This page has the full list of programs and how to download them. And below that, it has a description of each one.
We're going to use
faFrag. You can just download it by clicking the link, but we need it on summit. Like we did with the chromosome sequence:
rsync -aP rsync://hgdownload.soe.ucsc.edu/genome/admin/exe/linux.x86_64/faFrag ./
Let's check to see if it really works on Summit:
$ chmod 755 faFrag $ ./faFrag faFrag - Extract a piece of DNA from a .fa file. usage: faFrag in.fa start end out.fa options: -mixed - preserve mixed-case in FASTA file
This should have run, giving an usage message. If so, we're going to add it to our directory of installed programs
If the program ran, put it in your bin directory
$ mv faFrag ~/bin $ faFrag faFrag - Extract a piece of DNA from a .fa file. usage: faFrag in.fa start end out.fa options: -mixed - preserve mixed-case in FASTA file
Notice how we didn't need the
./ prefix to the program? By moving it to
~/bin, we can run it from whereever we are.
Thus, we have installed
faFrag. Now we have the software to extract the specific subsequence out of a FASTA file, given chromosome positions (that are specified in our annotation file).
Let's begin coding our first script.
The “canonical geneset” gtf file and the FASTA files we downloaded have a key discrepancy: the chromosome names. Anything from UCSC uses the convention of abbreviating the chromosome as “chr” with the number following it. Example:
chrI for chromosome I (roman numeral one). Our gtf file doesn't follow that convention.
We could change our sequences, or our GTF file. For this exercise, we'll change the GTF file.
A handy command for this is
sed, which stands for stream editor. We're going to use sed to make a new gene annotation file with the chromosome name changed to the “chr” convention.
Sed takes a short, one-line instruction as its argument, and applies that instruction to either to a file argument or standard input <stdin>.
$ sed 's/pattern/replacement/' filename
The parts of this instruction are separated by forward slashes (
The replacement portion always ends with a forward slash, but can then be followed by further options (examples below).
Sed can take its input from a pipe instead a file, as in:
$ cmd | 's/pattern/replacement/'
The pattern can be an exact string. Say we want to replace
chrM, the argument to sed would be:
$ sed 's/MtDNA/chrM/' inputfile.gtf > outputfile.gtf
The pattern can include special characters in order to refine the selection. Common ones are:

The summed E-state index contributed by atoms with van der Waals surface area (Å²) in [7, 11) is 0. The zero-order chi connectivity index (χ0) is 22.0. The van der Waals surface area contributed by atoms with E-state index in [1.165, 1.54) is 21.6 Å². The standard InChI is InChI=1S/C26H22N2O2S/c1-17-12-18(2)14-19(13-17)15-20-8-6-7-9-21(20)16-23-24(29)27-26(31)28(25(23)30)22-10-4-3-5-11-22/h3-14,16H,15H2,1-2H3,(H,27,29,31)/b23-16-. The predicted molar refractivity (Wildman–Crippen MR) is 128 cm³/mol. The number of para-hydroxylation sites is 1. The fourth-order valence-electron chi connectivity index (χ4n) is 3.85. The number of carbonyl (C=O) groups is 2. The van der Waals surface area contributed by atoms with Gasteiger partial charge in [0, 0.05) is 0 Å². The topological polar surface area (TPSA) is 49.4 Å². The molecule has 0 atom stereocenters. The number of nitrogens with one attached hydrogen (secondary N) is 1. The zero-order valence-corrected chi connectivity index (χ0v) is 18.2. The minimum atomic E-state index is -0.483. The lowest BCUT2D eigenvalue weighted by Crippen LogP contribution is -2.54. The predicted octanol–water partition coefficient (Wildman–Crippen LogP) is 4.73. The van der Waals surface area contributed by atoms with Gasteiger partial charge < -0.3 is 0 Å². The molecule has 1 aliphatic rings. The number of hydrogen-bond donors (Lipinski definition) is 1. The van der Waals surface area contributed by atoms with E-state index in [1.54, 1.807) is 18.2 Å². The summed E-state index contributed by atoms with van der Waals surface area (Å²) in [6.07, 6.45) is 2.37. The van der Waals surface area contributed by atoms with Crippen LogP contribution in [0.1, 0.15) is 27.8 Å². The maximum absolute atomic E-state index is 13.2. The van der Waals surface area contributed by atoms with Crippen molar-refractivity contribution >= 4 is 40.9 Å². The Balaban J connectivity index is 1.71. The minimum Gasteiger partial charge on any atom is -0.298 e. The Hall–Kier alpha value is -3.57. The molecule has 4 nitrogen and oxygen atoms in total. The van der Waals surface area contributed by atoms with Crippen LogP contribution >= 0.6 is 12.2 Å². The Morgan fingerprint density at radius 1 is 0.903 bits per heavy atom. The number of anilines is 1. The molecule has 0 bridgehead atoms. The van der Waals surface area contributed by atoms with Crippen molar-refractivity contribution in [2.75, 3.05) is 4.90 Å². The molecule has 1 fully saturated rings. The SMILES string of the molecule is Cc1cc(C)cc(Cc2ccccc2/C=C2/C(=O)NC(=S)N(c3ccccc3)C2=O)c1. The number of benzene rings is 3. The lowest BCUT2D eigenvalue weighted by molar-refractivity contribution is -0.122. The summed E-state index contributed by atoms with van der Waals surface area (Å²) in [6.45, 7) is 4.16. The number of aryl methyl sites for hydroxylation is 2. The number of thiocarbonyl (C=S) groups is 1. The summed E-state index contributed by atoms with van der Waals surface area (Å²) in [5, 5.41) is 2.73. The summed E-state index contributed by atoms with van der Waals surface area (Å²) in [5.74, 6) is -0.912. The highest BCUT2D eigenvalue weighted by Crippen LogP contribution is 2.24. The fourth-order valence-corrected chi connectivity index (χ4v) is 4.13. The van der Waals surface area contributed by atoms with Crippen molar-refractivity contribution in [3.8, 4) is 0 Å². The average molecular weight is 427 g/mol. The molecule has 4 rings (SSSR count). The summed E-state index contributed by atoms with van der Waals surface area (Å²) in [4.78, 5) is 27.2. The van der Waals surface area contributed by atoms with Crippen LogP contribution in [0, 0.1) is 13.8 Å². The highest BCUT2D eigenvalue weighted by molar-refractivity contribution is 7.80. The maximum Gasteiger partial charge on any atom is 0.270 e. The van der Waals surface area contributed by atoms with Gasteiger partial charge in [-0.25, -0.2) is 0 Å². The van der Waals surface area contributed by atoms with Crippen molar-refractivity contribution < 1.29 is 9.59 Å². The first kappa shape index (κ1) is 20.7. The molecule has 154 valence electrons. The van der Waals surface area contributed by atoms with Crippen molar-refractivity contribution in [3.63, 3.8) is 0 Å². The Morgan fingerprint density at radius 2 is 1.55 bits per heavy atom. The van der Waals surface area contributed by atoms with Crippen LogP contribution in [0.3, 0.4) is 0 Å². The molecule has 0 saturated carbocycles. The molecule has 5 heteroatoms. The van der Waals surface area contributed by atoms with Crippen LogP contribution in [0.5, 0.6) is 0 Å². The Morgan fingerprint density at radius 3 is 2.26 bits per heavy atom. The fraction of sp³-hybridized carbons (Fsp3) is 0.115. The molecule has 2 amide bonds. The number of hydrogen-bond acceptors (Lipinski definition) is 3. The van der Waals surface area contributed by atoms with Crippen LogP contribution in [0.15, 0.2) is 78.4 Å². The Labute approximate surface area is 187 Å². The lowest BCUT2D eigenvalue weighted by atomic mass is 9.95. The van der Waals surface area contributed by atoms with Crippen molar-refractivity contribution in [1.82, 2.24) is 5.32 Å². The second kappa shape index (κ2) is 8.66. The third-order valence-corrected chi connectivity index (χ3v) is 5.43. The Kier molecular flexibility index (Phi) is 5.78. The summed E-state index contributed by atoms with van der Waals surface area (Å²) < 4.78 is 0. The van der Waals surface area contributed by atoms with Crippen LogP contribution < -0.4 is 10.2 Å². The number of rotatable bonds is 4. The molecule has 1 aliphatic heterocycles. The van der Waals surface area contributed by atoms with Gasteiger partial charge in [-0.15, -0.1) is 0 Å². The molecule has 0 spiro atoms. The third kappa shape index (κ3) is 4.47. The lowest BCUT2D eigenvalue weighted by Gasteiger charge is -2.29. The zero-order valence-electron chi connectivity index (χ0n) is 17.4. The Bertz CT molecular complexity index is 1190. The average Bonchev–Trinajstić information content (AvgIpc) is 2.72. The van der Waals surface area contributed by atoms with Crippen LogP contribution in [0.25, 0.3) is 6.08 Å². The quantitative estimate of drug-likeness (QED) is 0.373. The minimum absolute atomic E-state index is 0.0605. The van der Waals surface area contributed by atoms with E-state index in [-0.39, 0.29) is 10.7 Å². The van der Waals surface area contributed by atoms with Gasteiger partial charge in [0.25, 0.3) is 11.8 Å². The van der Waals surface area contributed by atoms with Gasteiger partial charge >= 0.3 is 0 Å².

$ sed 's/^MtDNA/chrM/' inputfile.gtf > outputfile.gtf
^ means that the following text
MtDNA must be at the beginning of the line for it to match. That's perfect for us, since it that's the text we need to change.
$ sed 's/MtDNA$/chrM/' inputfile.gtf > outputfile.gtf
The dollar sign
$ in this context means that the preceding text
MtDNA must be at the end of the line for it to match. That's not the case for us, but may be useful in a different setting.
I execute the following command:
$ cut -f1 wormbase.gtf | sort -u #!genebuild-version WS266 I II III IV MtDNA V X
Note: The command
sort -u is equivalent to
sort | uniq.
The output tells us there is a comment, plus five roman numerals (I-V), plus X (not the roman numeral for 10), and MtDNA.
That seems like a long string of pipes! But we can cover all of the I,I,II,III,IV conversions with a single statement:
sed 's/^I/chrI/'. That leaves V, X, and MtDNA.
#!/usr/bin/env bash grep -v '#' wormbase.gtf | sed 's/^I/chrI/' | sed 's/^V/chrV/' | sed 's/^X/chrX/' | sed 's/^MtDNA/chrM/' > chr_wormbase.gtf
Note: none of these patterns accidentally match each other. If we needed to change III to chr3, however, we couldn't just use
^I, because it would match all of I, II, III, and IV. We would have to specify
^II individually before we could run
Let's put the above code in a new script.
$ nano fix_chr_names.sbatch <code> <code bash> #!/usr/bin/env bash #SBATCH --nodes=1 #SBATCH --ntasks=1 #SBATCH --time=0:01:00 #SBATCH --qos=normal grep -v '#' wormbase.gtf | sed 's/^I/chrI/' | sed 's/^V/chrV/' | sed 's/^X/chrX/' | sed 's/^MtDNA/chrM/' > chr_wormbase.gtf
I've added some directives for SLURM. We only want
We submit the job this way: